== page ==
Garet Garrett's fiction deals with the social impact of economic transformations. In The Driver, he deals with railroads, while Satan's Bushel examines agricultural. The Cinder Buggy, his second in the trilogy, is the longest of the three and his true epoch novel and unforgettable masterpiece. With a great story, and tremendous literary passion, it chronicles the transformation of America from the age of iron to the age of steel.
It covers the period between 1820 and 1870 and its dramatic technology march. The plot concerns an ongoing war between two industrialists, one the hero who is beaten in the first generation and the other who is malevolent but initially wins a first round in the competitive drive. The struggle continues through the second generation, which leads to a titanic battle over whether steel or iron would triumph and why.
Whereas this genre of fiction usually deals with real war, Garrett employs every literary device to make commerce itself the setting for great acts of courage, heroism, sacrifice, and tragedy. And as with his other books, the central mover of events here is the price system. It is the signal for and cause of the most notable changes in the plot. The reader discovers economics in a way that might otherwise not be possible, and it is hard to imagine that anyone would come away with anything but love of the whole subject of enterprise.
Garrett does not portray the market as some idealized utopia. We have here the full range of human emotion and motivation at work: arrogance, pride, malice, love, compassion, jealousy, rage, and everything else. What is striking is that all these emotions play themselves out in a setting that is ultimately peaceful. No one can fully control price movements, and it is these that act to reward virtues and punish vices.
We also have here a realistic portrayal of the truth about innovation. It is not enough to come up with a good idea. That idea must be embodied in real production that takes place in a cost-reducing way, and then marketed in the service of society. The unity of technology, accounting, and marketing must all come together to make possible such things as technological revolutions.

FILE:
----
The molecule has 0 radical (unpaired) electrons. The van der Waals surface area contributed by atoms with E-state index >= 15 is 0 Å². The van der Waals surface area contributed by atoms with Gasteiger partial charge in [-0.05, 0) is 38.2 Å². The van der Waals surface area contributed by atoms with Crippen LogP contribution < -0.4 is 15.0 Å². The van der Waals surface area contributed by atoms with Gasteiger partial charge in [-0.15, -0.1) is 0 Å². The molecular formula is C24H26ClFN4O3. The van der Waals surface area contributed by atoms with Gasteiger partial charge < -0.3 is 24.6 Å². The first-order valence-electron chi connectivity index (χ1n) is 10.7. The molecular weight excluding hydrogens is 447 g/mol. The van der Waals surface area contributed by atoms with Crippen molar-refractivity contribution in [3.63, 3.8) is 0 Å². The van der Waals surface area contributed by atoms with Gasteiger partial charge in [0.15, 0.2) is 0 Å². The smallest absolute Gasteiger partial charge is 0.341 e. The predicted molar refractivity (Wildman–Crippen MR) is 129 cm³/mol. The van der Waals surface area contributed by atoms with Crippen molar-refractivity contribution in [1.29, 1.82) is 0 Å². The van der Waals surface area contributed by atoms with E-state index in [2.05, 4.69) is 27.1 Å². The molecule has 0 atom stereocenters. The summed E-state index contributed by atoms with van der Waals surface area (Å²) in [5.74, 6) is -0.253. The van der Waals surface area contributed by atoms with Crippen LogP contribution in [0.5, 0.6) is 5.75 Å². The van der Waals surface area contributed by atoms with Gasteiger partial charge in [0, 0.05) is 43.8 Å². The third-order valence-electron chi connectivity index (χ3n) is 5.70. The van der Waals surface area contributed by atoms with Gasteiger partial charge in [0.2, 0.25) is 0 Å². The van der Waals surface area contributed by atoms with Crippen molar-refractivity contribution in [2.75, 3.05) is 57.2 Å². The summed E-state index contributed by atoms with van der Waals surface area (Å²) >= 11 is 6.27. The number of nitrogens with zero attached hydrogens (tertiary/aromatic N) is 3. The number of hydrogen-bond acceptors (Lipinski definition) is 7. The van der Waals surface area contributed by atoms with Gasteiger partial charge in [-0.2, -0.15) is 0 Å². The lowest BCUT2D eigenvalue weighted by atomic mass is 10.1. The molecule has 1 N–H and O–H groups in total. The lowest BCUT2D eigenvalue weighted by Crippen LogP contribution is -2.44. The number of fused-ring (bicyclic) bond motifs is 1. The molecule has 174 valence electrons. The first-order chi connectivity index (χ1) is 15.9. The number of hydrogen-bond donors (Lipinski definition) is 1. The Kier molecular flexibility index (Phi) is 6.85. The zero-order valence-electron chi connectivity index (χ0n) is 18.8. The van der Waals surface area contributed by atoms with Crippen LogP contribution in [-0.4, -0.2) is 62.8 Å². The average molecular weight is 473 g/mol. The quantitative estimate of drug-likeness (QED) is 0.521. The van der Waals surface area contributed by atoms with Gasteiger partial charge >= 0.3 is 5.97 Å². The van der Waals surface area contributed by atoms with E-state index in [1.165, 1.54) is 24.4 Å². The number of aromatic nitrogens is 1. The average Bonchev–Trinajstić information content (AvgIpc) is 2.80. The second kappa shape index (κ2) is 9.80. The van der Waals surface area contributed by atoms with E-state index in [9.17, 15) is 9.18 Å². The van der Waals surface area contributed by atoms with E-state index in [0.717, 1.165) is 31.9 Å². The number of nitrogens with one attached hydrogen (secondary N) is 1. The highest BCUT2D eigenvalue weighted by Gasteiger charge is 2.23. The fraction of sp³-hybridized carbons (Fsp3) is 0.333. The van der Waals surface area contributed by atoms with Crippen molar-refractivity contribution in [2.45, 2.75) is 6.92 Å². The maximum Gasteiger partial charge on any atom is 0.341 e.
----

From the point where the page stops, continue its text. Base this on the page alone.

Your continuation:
There has never been, before or since, economic fiction that can compare with the super-high quality standards set by Garrett in these smashing novels. The Cinder Buggy could easily be considered the best of his work in this area. It is a wonderful novel for anyone who loves, or wants to more deeply understand, American history, economic theory, and the place of technology in the molding of society.
"No ore has been mined or smelted at New Damascus for many years. Yet the place Is still famous for its fine wrought iron. The ore now comes from the top of the Great Lakes, stops at Pittsburgh to be smelted, and arrives at New, Damascus in the form of pigs to be melted again,
puddled and rolled into malleable bars. That may be done anywhere. It is done at many places. But it is so much better done at New Damascus than anywhere else that the product will bear the cost of all that transportation. The reasons why this is so belong to tradition, to the native pride of craftmanship, to that mysterious touch of the hand that is learned only in one place and cannot be taught. The Iron workers here, descended from English, Scotch and Welsh smiths imported to this valley, are the best puddlers and rollers in the world. Therefore as people they are dogmatic, stubborn and brittle.”
Garet Garrett (1878–1954), born Edward Peter Garrett, was an American journalist and author who was noted for his criticisms of the New Deal and U.S. involvement in the Second World War.
In 1911, he wrote a fairly successful book, Where the Money Grows and Anatomy of the Bubble. In 1916, at the age of 38, Garrett became the executive editor of the New York Tribune, after having worked as a financial writer for The New York Times, the Saturday Evening Post, and The Wall Street Journal. From 1920 to 1933, his primary focus was on writing books.
Between 1920 and 1932 Garrett wrote eight books, including The American Omen in 1928 and A Bubble That Broke the World in 1932.
In 1953, Garrett published The People's Pottage (later republished as The Burden of Empire and more recently as Ex America: the 50th Anniversary of the People's Pottage), which consisted of 3 essays: "The Revolution Was", "Ex America" and "The Rise of Empire"). Through these works, he questioned the aftermath of the Roosevelt administration and its impact on American society. In these works, he coined a phrase for a revolutionary methodology used by conservative thinking to understand the transformation of the old culture/regime: "revolution within the form."